"We know that students learn best in person," the union said in part in a statement posted on Facebook. "But community spread is very high, ventilation standards as outlined in our MOU have not yet been met, and the PFT believes that educators should be vaccinated before being asked to go into buildings," the union noted, referencing a prior memorandum of understanding with the district, which outlined health and safety protocols that the union wanted met before sending teachers back to the classroom.
While saying that the benefits of in-person schooling outweigh the risks, Gail Carter-Hamilton, Pediatric Resource Manager at the Philadelphia Department of Public Health, acknowledges that COVID-19 cases at schools are likely unavoidable.
"COVID will come to our schools. It's not a matter of if; it's a matter of when," she said.
Nonetheless, she said measures like social distancing, mask wearing, hand-washing and keeping people at home if they feel sick will mitigate the risk of infection. She noted that since August of last year, only about 19 of roughly 200 charter or diocesan schools – which have been open since that time – have reported in-school spread of coronavirus.
Hite said district officials continue to advocate for teachers to get vaccinated, but there are thousands of people who are closer to the proverbial vaccination line. Waiting for all teachers to get vaccinated would jeopardize any possibility that in-person schooling would happen this year, Hite said.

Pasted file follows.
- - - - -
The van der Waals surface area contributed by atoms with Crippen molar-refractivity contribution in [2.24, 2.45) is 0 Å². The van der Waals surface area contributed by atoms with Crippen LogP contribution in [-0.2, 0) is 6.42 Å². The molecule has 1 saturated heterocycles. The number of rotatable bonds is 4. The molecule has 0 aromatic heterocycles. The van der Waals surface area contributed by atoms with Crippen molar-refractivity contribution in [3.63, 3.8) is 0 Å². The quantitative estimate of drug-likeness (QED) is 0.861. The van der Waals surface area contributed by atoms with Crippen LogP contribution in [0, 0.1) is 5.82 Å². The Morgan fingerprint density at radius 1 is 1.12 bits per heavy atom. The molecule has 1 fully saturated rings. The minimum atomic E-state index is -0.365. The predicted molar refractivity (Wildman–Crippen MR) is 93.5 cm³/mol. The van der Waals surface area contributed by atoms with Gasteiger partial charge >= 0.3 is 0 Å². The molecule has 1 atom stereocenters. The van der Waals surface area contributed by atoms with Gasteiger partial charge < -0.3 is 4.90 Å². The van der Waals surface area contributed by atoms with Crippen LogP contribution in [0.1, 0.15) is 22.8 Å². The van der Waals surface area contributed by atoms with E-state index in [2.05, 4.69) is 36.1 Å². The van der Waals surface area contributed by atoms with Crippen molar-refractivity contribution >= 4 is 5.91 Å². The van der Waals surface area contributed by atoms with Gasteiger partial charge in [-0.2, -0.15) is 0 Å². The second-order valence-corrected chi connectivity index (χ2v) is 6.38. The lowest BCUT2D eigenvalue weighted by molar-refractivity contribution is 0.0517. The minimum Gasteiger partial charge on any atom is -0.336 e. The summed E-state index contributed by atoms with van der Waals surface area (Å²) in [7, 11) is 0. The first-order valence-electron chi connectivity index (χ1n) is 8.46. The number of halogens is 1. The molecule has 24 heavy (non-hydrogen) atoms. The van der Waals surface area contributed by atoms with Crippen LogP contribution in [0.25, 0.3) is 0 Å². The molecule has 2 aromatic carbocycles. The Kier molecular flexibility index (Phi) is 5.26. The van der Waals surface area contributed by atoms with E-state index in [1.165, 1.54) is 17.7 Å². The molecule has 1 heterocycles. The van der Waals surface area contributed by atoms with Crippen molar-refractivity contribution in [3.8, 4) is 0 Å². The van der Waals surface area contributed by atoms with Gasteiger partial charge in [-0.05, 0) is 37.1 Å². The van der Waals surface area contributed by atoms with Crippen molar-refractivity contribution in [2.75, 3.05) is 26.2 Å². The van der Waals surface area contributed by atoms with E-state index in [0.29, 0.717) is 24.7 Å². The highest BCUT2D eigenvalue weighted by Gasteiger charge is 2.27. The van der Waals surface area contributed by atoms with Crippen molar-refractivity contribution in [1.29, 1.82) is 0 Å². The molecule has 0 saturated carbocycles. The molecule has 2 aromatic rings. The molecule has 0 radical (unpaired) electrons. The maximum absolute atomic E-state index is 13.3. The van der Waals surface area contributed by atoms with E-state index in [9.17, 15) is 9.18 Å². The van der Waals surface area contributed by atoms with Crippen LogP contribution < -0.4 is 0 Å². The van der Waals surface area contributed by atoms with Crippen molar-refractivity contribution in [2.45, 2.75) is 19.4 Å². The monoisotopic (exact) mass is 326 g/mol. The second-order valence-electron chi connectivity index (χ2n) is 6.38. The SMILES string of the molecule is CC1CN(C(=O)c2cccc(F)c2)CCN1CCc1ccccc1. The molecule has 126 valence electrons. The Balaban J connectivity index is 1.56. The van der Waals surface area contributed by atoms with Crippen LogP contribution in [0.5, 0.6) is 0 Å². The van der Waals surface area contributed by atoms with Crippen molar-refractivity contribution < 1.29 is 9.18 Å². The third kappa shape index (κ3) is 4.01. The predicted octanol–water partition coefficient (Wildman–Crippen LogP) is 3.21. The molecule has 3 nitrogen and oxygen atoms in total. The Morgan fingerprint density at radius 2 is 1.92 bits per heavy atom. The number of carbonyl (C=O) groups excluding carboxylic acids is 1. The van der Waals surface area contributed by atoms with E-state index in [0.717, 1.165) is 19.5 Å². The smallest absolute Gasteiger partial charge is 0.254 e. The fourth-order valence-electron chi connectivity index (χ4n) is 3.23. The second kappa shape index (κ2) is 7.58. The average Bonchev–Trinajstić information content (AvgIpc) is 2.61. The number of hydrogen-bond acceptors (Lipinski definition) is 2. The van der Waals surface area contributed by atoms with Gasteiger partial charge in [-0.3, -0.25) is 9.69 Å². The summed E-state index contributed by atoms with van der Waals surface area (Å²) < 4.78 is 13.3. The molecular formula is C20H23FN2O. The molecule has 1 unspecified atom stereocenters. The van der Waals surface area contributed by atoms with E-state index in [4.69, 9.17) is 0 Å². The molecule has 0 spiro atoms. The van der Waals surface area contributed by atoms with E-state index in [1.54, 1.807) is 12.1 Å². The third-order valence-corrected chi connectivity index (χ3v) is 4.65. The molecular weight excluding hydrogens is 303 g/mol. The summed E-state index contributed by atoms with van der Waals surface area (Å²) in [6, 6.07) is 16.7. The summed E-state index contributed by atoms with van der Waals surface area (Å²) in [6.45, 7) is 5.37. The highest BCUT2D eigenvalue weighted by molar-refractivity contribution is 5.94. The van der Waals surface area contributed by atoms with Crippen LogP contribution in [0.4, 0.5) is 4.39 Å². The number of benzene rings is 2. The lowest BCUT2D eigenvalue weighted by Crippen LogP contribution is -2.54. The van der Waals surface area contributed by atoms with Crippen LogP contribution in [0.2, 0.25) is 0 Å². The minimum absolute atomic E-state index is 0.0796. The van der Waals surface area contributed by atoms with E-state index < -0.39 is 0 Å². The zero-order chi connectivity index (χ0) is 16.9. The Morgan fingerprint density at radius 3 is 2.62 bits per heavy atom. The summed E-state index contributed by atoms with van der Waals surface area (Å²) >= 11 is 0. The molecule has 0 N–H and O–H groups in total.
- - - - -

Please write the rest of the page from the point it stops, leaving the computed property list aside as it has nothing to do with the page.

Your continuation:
Meanwhile, he added, teachers will have the option to opt out of in-person learning, but they must meet district-set criteria if they are to continue working from home.
Philadelphia School District Safety Measures
- Pre-screening and many other health and safety protocols in place for students and adults
- Inventories of PPE for staff and students to support mandatory mask wearing and facial covering while in school
- New classroom and bathroom setups to ensure social distancing
- Plexiglass barriers installed in offices
- Enhanced cleaning protocols with EPA-approved cleaning supplies, and the addition of 75 new cleaner positions
- Touchless hand sanitizer stations throughout all buildings
- Touchless hydration stations with the manual water fountain turned off so water access is hands-free
- Maximum occupancy signs outside each room
- Signage to promote social distancing and other safety measures throughout the schools
The District also said they completed ventilation assessments by certified air balancers in all schools to assess the air flow and help determine safe occupancy levels in each room. Mechanics will continue to make repairs to ventilation systems as needed.
“We will continue to advocate for District staff to have access to the vaccine as soon as possible," Hite said. “At this time, we don’t know exactly when and how many doses of the vaccines will be available to District staff given supply constraints. While taking the vaccine will not be mandatory for staff, we hope as many people as possible choose to get vaccinated when they are able to, as an extra layer of safety for themselves and others around them.”
The city’s Health Department may require the district to temporarily close a classroom, school or all schools at any time in order to help stop the spread of COVID-19. If that ever occurs, students will immediately shift back to digital learning from home until it’s safe to return to in-person learning.
“Our school leaders have planned ahead for these circumstances and are ready to support smooth transitions between hybrid and digital learning models when needed,” Hite said. “We must all be prepared for and expect these changing realities, and be flexible and patient with one another as we navigate them together.”